LONDON (Reuters) - AstraZeneca has won U.S. approval for a new blood cancer drug several months earlier than expected, boosting its oncology portfolio - and requiring it to pay $1.5 billion to shareholders in the biotech company that first discovered the medicine.
The U.S. Food and Drug Administration (FDA) said on Tuesday it approved Calquence, or acalabrutinib, as a treatment for adults with a rare type of blood cancer called mantle cell lymphoma who have received at least one prior therapy.
The British-based company had said it expected a U.S. approval decision by the first quarter of 2018, after the FDA granted an accelerated approval pathway.
Acalabrutinib is a cornerstone product for AstraZeneca in hematology and the U.S. approval marks its first entry into blood cancer treatment. Chief Executive Pascal Soriot said it was “a landmark moment for our company”.
AstraZeneca acquired acalabrutinib when it bought a majority stake in Acerta Pharma in 2015. It paid $2.5 billion upfront at the time, with a further $1.5 billion due on first regulatory approval of the medicine.
Although AstraZeneca said in 2015 it believed acalabrutinib could eventually sell more than $5 billion a year, analysts have been more cautious, with consensus forecasts pointing to sales of $1.1 billion in 2023, according to Thomson Reuters data.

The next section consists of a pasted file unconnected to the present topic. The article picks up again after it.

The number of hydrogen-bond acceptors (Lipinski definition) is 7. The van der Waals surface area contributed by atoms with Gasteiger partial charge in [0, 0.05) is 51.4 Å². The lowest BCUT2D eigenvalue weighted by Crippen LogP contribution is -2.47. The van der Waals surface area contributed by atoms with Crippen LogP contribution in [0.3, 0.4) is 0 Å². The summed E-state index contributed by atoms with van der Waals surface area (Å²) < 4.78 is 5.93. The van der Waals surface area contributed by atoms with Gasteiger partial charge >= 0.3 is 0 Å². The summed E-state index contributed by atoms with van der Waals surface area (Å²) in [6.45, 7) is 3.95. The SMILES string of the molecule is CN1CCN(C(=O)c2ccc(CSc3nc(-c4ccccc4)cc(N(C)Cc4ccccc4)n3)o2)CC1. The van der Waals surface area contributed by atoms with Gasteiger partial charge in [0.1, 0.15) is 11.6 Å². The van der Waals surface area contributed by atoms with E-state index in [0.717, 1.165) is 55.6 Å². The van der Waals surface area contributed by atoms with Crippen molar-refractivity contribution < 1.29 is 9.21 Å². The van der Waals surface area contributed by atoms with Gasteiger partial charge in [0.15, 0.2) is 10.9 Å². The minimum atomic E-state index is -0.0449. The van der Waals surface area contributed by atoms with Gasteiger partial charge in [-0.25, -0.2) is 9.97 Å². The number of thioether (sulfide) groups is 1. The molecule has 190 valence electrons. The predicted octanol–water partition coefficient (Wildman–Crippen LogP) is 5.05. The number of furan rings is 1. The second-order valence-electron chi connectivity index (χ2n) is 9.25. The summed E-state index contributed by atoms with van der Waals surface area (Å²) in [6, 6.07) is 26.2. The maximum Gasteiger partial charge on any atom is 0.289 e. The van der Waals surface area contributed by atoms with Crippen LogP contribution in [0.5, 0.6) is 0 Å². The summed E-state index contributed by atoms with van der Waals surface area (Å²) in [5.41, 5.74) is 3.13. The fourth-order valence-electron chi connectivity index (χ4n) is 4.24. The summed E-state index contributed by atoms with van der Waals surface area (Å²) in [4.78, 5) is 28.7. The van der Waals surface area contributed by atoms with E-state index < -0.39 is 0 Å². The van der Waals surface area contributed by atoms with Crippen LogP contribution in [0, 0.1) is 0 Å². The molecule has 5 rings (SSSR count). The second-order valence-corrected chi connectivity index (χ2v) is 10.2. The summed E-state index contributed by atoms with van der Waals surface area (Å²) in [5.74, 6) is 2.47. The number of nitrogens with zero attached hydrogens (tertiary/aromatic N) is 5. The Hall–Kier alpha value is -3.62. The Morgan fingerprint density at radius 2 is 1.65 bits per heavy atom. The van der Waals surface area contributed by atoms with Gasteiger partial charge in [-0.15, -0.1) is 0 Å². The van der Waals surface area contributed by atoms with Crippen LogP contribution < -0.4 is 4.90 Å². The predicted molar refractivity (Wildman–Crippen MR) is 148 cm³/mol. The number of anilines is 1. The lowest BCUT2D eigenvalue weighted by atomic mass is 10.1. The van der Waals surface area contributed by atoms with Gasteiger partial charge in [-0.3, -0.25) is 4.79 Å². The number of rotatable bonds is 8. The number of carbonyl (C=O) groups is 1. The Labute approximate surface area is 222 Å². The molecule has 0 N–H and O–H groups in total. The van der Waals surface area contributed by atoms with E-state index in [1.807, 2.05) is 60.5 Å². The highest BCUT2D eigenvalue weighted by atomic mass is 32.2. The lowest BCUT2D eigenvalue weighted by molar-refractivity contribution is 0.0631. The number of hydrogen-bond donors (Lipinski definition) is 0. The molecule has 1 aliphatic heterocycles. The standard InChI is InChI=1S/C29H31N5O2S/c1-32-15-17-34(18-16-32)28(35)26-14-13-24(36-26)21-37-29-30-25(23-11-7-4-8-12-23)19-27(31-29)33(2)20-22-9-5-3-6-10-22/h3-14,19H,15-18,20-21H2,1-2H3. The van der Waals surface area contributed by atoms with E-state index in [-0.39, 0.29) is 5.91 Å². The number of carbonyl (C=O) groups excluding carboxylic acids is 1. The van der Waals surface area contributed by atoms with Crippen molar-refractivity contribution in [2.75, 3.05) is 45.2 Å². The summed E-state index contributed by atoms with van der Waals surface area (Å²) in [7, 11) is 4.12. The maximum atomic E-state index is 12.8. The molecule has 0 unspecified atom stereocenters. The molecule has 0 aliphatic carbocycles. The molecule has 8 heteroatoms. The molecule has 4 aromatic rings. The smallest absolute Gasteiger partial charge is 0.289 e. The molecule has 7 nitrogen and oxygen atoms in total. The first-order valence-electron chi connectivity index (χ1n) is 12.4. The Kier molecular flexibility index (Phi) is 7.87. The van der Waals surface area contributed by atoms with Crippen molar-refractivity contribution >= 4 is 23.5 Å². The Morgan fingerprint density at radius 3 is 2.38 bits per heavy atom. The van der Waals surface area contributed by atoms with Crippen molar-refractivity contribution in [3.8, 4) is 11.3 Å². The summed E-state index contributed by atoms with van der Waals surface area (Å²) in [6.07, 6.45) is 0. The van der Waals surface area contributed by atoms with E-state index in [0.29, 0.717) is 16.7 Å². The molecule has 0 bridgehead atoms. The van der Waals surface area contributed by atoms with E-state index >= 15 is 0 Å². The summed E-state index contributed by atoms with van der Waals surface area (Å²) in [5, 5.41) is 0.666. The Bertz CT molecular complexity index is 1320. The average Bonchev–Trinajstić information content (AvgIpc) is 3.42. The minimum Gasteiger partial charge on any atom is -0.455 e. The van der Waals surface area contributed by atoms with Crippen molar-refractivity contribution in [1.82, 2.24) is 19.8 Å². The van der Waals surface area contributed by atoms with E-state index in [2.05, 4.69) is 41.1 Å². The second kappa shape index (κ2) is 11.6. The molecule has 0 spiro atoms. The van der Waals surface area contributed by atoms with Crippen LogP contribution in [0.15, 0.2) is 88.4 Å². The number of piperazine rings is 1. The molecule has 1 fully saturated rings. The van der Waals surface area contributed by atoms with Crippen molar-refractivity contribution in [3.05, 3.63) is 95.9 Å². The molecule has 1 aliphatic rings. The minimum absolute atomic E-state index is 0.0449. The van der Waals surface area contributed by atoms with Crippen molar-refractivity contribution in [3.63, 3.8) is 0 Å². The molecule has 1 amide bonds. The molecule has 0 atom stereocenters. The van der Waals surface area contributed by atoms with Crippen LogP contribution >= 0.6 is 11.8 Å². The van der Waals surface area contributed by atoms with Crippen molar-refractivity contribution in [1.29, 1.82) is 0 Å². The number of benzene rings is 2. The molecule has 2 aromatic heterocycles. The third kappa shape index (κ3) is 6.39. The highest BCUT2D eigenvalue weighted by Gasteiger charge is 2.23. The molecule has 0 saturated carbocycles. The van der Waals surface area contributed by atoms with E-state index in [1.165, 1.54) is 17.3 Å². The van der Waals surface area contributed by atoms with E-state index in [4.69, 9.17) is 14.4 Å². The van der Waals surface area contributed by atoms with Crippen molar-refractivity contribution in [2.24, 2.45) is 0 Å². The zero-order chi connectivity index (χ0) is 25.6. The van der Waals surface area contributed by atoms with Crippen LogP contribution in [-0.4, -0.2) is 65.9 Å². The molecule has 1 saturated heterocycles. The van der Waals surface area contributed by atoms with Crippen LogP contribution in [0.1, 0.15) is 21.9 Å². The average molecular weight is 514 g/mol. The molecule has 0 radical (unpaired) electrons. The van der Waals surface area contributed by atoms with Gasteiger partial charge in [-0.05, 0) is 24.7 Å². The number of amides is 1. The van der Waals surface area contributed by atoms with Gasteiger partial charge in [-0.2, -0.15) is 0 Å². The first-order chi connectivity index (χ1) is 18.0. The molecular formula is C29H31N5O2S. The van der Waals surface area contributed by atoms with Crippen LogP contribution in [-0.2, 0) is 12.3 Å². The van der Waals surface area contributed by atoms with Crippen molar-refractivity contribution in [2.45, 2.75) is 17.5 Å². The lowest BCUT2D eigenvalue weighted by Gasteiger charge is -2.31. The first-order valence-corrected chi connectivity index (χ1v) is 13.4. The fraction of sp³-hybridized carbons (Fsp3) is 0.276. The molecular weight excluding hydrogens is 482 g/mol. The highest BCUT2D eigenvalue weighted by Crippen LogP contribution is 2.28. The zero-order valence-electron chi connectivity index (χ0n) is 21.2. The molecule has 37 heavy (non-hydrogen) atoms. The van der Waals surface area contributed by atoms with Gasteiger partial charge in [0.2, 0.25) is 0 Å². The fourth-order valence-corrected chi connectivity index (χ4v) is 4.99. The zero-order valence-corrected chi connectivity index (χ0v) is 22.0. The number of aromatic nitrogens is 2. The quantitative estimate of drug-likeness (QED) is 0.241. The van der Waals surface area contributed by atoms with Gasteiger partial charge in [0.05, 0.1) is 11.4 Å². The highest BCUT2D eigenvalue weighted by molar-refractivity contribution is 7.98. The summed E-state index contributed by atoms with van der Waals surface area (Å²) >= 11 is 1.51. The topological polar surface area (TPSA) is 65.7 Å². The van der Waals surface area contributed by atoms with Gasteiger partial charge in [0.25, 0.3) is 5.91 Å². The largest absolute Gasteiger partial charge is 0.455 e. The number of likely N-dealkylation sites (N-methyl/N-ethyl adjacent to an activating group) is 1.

Acalabrutinib works in a similar way to Johnson & Johnson and AbbVie’s Imbruvica. However, the new medicine’s side effect and efficacy profile have the potential to make it a best-in-class product.
AstraZeneca’s drug is also in development for the treatment of multiple B-cell malignancies and other blood cancers including chronic lymphocytic leukemia, Waldenström macroglobulinaemia, follicular lymphoma, diffuse large B-cell lymphoma and multiple myeloma.
In addition, it is being studied as a monotherapy and in combination trials for solid tumors.
The drug is given as a 100 milligram capsule taken orally approximately every 12 hours. Common side effects include headache, diarrhea, bruising, fatigue, muscle pain and anemia.
AstraZeneca is relying heavily on new cancer drugs to revive its fortunes as it grapples with loss of patent protection on older medicines, like its best-selling cholesterol fighter Crestor.
Most investor attention is focused on its immuno-oncology medicines, especially in lung cancer, where it is conducting a range of clinical trials.
The company earlier on Tuesday announced it was starting a new pivotal lung cancer trial with to test its drug Imfinzi alongside Incyte’s second-generation immunotherapy drug epacadostat.
Additional reporting by Tamara Mathias in Bengaluru; Editing by Savio D'Souza and Edmund Blair